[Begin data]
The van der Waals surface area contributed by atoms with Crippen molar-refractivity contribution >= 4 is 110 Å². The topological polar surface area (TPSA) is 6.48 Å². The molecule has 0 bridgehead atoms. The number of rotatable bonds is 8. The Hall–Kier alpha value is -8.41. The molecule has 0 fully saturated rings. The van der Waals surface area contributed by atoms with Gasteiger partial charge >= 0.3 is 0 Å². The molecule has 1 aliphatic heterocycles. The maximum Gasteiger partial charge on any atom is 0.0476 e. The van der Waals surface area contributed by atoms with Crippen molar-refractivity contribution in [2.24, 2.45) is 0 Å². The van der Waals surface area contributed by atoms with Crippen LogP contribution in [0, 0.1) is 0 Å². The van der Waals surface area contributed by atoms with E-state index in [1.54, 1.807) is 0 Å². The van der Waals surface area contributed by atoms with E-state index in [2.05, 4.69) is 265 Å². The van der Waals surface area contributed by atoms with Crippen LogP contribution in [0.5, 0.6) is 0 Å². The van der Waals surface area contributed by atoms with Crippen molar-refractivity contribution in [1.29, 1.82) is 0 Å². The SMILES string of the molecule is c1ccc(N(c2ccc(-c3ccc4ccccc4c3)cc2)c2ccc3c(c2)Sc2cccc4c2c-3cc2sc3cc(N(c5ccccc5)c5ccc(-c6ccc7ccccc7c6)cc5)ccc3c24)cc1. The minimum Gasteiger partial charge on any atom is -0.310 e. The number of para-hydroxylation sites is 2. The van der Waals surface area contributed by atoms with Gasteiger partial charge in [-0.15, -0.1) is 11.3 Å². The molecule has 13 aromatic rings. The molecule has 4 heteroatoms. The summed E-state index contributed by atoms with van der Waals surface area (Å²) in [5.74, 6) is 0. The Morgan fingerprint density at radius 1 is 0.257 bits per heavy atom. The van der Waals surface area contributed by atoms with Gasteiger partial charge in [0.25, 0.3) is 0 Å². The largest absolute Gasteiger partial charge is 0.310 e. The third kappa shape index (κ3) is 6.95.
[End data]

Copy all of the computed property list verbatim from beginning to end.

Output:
The van der Waals surface area contributed by atoms with Crippen molar-refractivity contribution >= 4 is 110 Å². The topological polar surface area (TPSA) is 6.48 Å². The molecule has 0 bridgehead atoms. The number of rotatable bonds is 8. The Hall–Kier alpha value is -8.41. The molecule has 0 fully saturated rings. The van der Waals surface area contributed by atoms with Gasteiger partial charge >= 0.3 is 0 Å². The molecule has 1 aliphatic heterocycles. The maximum Gasteiger partial charge on any atom is 0.0476 e. The van der Waals surface area contributed by atoms with Crippen molar-refractivity contribution in [2.24, 2.45) is 0 Å². The van der Waals surface area contributed by atoms with Crippen LogP contribution in [0, 0.1) is 0 Å². The van der Waals surface area contributed by atoms with E-state index in [1.54, 1.807) is 0 Å². The van der Waals surface area contributed by atoms with E-state index in [2.05, 4.69) is 265 Å². The van der Waals surface area contributed by atoms with Crippen LogP contribution in [0.5, 0.6) is 0 Å². The van der Waals surface area contributed by atoms with Crippen molar-refractivity contribution in [1.29, 1.82) is 0 Å². The SMILES string of the molecule is c1ccc(N(c2ccc(-c3ccc4ccccc4c3)cc2)c2ccc3c(c2)Sc2cccc4c2c-3cc2sc3cc(N(c5ccccc5)c5ccc(-c6ccc7ccccc7c6)cc5)ccc3c24)cc1. The minimum Gasteiger partial charge on any atom is -0.310 e. The number of para-hydroxylation sites is 2. The van der Waals surface area contributed by atoms with Gasteiger partial charge in [-0.15, -0.1) is 11.3 Å². The molecule has 13 aromatic rings. The molecule has 4 heteroatoms. The summed E-state index contributed by atoms with van der Waals surface area (Å²) in [5.74, 6) is 0. The Morgan fingerprint density at radius 1 is 0.257 bits per heavy atom. The van der Waals surface area contributed by atoms with Gasteiger partial charge in [0.25, 0.3) is 0 Å². The largest absolute Gasteiger partial charge is 0.310 e. The third kappa shape index (κ3) is 6.95.